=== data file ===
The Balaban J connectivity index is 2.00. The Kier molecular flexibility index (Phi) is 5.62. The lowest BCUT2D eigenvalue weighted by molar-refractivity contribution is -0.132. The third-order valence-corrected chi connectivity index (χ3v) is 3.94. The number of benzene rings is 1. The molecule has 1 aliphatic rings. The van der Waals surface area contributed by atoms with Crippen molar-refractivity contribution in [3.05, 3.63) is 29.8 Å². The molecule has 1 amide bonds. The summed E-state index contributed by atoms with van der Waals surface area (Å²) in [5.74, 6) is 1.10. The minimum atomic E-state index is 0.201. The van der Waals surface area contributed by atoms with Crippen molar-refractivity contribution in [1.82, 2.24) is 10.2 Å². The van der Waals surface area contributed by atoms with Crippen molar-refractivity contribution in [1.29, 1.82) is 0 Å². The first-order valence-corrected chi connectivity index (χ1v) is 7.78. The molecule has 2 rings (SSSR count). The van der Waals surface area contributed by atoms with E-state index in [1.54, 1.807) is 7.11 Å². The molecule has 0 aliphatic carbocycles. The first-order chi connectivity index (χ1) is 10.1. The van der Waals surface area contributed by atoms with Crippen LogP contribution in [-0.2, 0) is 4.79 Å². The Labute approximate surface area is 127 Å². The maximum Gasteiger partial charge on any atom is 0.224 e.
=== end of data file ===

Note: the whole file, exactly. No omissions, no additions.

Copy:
The Balaban J connectivity index is 2.00. The Kier molecular flexibility index (Phi) is 5.62. The lowest BCUT2D eigenvalue weighted by molar-refractivity contribution is -0.132. The third-order valence-corrected chi connectivity index (χ3v) is 3.94. The number of benzene rings is 1. The molecule has 1 aliphatic rings. The van der Waals surface area contributed by atoms with Crippen molar-refractivity contribution in [3.05, 3.63) is 29.8 Å². The molecule has 1 amide bonds. The summed E-state index contributed by atoms with van der Waals surface area (Å²) in [5.74, 6) is 1.10. The minimum atomic E-state index is 0.201. The van der Waals surface area contributed by atoms with Crippen molar-refractivity contribution in [1.82, 2.24) is 10.2 Å². The van der Waals surface area contributed by atoms with Crippen molar-refractivity contribution in [1.29, 1.82) is 0 Å². The first-order valence-corrected chi connectivity index (χ1v) is 7.78. The molecule has 2 rings (SSSR count). The van der Waals surface area contributed by atoms with E-state index in [1.54, 1.807) is 7.11 Å². The molecule has 0 aliphatic carbocycles. The first-order chi connectivity index (χ1) is 10.1. The van der Waals surface area contributed by atoms with Crippen LogP contribution in [-0.2, 0) is 4.79 Å². The Labute approximate surface area is 127 Å². The maximum Gasteiger partial charge on any atom is 0.224 e.